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## Algebra (all content)

### Unit 7: Lesson 14

Combining functions

# Dividing functions

Sal solves the following problem: given that f(x)=2x^2+15x-8 and g(x)=x^2+10x+16, find (f/g)(x). He explains that generally, (f/g)(x)=f(x)/g(x). Created by Sal Khan and Monterey Institute for Technology and Education.

## Video transcript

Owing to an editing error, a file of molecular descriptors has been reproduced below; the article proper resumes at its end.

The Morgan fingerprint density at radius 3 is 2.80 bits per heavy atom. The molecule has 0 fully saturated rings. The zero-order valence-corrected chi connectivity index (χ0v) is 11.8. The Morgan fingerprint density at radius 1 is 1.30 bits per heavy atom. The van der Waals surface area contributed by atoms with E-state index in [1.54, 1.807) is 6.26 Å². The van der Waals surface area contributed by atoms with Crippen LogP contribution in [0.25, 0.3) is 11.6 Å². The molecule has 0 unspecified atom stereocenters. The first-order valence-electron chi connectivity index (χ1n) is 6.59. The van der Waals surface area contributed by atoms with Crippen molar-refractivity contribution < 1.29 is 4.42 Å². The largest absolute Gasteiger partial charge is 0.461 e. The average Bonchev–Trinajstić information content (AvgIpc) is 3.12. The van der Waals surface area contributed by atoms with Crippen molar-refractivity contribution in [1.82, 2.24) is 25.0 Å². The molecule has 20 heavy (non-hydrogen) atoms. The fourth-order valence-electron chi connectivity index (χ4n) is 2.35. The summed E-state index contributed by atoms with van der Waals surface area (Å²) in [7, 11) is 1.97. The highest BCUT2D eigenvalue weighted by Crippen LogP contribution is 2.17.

f of x is equal to 2x squared plus 15x minus 8. g of x is equal to x squared plus 10x plus 16. Find f/g of x. Or you could interpret this is as f divided by g of x. And so based on the way I just said it, you have a sense of what this means. f/g, or f divided by g, of x, by definition, this is just another way to write f of x divided by g of x. You could view this as a function, a function of x that's defined by dividing f of x by g of x, by creating a rational expression where f of x is in the numerator and g of x is in the denominator. And so this is going to be equal to f of x-- we have right up here-- is 2x squared 15x minus 8. And g of x-- I will do in blue-- is right over here, g of x. So this is all going to be over g of x, which is x squared plus 10x plus 16. And you could leave it this way, or you could actually try to simplify this a little bit. And the easiest way to simplify this would see if we could factor the numerator and the denominator expressions into maybe simpler expressions. And maybe some of them might be on-- maybe both the numerator and denominator is divisible by the same expression. So let's try to factor each of them. So first, let's try the numerator. And I'll actually do it up here. So let's do it. Actually, I'll do it down here. So if I'm looking at 2x squared plus 15x minus 8, we have a quadratic expression where the coefficient is not 1. And so one technique to factor this is to factor by grouping. You could also use the quadratic formula. And when you factor by grouping, you're going to split up this term, this 15x. And you're going to split up into two terms where the coefficients are, if I were to take the product of those coefficients, they're going to be equal to the product of the first and the last terms. And we proved that in other videos. So essentially, we want to think of two numbers that add up to 15, but whose product is equal to negative 16. And this is just the technique of factoring by grouping. It's really just an attempt to simplify this right over here. So what two numbers that, if I take their product, I get negative 16. But if I add them, I get 15? Well, if I take the product and get a negative number, that means they have to have a different sign. And so that means one of them is going to be positive, one of them is going to be negative, which means one of them is going to be larger than 15 and one of them is going to be smaller than 15. And the most obvious one there might be 16, positive 16, and negative 1. If I multiply these two things, I definitely get negative 16. If I add these two things, I definitely get 15. So what we can do is we can split this. We can rewrite this expression as 2x squared plus 2x squared plus 16x minus x minus 8. All I did here is I took this middle term and, using this technique right over here, I split it into 16x minus x, which is clearly still just 15x. Now what's useful about this-- and this is why we call it factoring by grouping-- is we can see, are there any common factors in these first two terms right over here? Well, both 2x squared and 16x, they are both divisible by 2x. So you could factor out a 2x of these first two terms. This is the same thing as 2x times x plus x plus 8. 16 divided by 2 is 8, x divided by x is 1. So this is 2x times x plus 8. And then the second two terms right over here-- this is the whole basis of factoring by grouping-- we can factor out a negative 1. So this is equal to negative 1 times x plus 8. And what's neat here is now we have two terms. Both of them have an x plus 8 in them. So we can factor out an x plus 8. So if we factor out an x plus 8, we're left with 2x minus 1, put parentheses around it, times the factored out x plus 8. So we've simplified the numerator. The numerator can be rewritten. And you could have gotten here using the quadratic formula as well. The numerator is 2x minus 1 times x plus 8. And now see if you can factor the denominator. And this one's more straightforward. The coefficient here is 1. So we just have to think of two numbers that when I multiply them, I get 16. And when I add them, I get 10. And the obvious one is 8 and 2, positive 8 and positive 2. So we can write this as x plus 2 times x plus 8. And now, we can simplify it. We can divide the numerator and denominator by x plus 8, assuming that x does not equal negative 8. Because this function right over here that's defined by f divided by g, it is not defined when g of x is equal to 0, because then you have something divided by 0. And the only times that g of x is equal to 0 is when x is equal to negative 2 or x is equal to negative 8. So if we divide the numerator and the denominator by x plus 8 to simplify it, in order to not change the function definition, we have to still put the constraint that x cannot be equal to negative 8. That the original function, in order to not change it-- because if I just cancelled these two things out, the new function with these canceled would be defined when x is equal to negative 8. But we want this simplified thing to be the same exact function. And this exact function is not defined when x is equal to negative 8. So now we can write f/g of x, which is really just f of x divided by g of x, is equal to 2x minus 1 over x plus 2. You have to put the condition there that x cannot be equal to negative 8. If you lost this condition, then it won't be the exact same function as this, because this is not defined when x is equal to negative 8.